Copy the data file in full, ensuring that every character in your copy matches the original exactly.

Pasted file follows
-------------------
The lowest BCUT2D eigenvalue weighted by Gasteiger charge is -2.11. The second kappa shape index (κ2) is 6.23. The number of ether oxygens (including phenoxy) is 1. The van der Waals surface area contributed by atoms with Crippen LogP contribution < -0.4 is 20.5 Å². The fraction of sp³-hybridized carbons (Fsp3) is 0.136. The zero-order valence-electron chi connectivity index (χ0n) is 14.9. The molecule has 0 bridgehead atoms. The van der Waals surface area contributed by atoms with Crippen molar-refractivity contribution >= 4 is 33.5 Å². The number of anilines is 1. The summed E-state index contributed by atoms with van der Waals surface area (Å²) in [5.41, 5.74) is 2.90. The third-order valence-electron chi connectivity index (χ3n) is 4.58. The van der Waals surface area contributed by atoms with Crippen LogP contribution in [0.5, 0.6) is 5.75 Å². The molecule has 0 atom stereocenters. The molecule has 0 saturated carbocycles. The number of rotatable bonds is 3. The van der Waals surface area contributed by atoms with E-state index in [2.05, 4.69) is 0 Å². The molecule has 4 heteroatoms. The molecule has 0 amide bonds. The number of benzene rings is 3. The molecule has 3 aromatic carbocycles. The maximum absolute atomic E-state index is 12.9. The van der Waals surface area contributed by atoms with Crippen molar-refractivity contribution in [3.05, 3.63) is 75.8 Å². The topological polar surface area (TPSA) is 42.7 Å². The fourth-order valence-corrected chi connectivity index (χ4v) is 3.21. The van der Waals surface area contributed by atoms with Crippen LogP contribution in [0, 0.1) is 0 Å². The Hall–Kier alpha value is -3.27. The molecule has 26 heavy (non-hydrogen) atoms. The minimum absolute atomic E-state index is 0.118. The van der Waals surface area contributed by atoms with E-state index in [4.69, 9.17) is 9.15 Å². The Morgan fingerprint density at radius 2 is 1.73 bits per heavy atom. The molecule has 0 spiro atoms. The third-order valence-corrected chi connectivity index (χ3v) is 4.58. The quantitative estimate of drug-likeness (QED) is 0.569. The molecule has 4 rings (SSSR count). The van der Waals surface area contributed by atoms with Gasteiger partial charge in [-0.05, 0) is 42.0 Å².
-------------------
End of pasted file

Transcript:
The lowest BCUT2D eigenvalue weighted by Gasteiger charge is -2.11. The second kappa shape index (κ2) is 6.23. The number of ether oxygens (including phenoxy) is 1. The van der Waals surface area contributed by atoms with Crippen LogP contribution < -0.4 is 20.5 Å². The fraction of sp³-hybridized carbons (Fsp3) is 0.136. The zero-order valence-electron chi connectivity index (χ0n) is 14.9. The molecule has 0 bridgehead atoms. The van der Waals surface area contributed by atoms with Crippen molar-refractivity contribution >= 4 is 33.5 Å². The number of anilines is 1. The summed E-state index contributed by atoms with van der Waals surface area (Å²) in [5.41, 5.74) is 2.90. The third-order valence-electron chi connectivity index (χ3n) is 4.58. The van der Waals surface area contributed by atoms with Crippen LogP contribution in [0.5, 0.6) is 5.75 Å². The molecule has 0 atom stereocenters. The molecule has 0 saturated carbocycles. The number of rotatable bonds is 3. The van der Waals surface area contributed by atoms with E-state index in [2.05, 4.69) is 0 Å². The molecule has 4 heteroatoms. The molecule has 0 amide bonds. The number of benzene rings is 3. The molecule has 3 aromatic carbocycles. The maximum absolute atomic E-state index is 12.9. The van der Waals surface area contributed by atoms with Crippen molar-refractivity contribution in [3.05, 3.63) is 75.8 Å². The topological polar surface area (TPSA) is 42.7 Å². The fourth-order valence-corrected chi connectivity index (χ4v) is 3.21. The van der Waals surface area contributed by atoms with Crippen LogP contribution in [0, 0.1) is 0 Å². The Hall–Kier alpha value is -3.27. The molecule has 26 heavy (non-hydrogen) atoms. The minimum absolute atomic E-state index is 0.118. The van der Waals surface area contributed by atoms with E-state index in [4.69, 9.17) is 9.15 Å². The Morgan fingerprint density at radius 2 is 1.73 bits per heavy atom. The molecule has 0 spiro atoms. The third-order valence-corrected chi connectivity index (χ3v) is 4.58. The quantitative estimate of drug-likeness (QED) is 0.569. The molecule has 4 rings (SSSR count). The van der Waals surface area contributed by atoms with Gasteiger partial charge in [-0.05, 0) is 42.0 Å².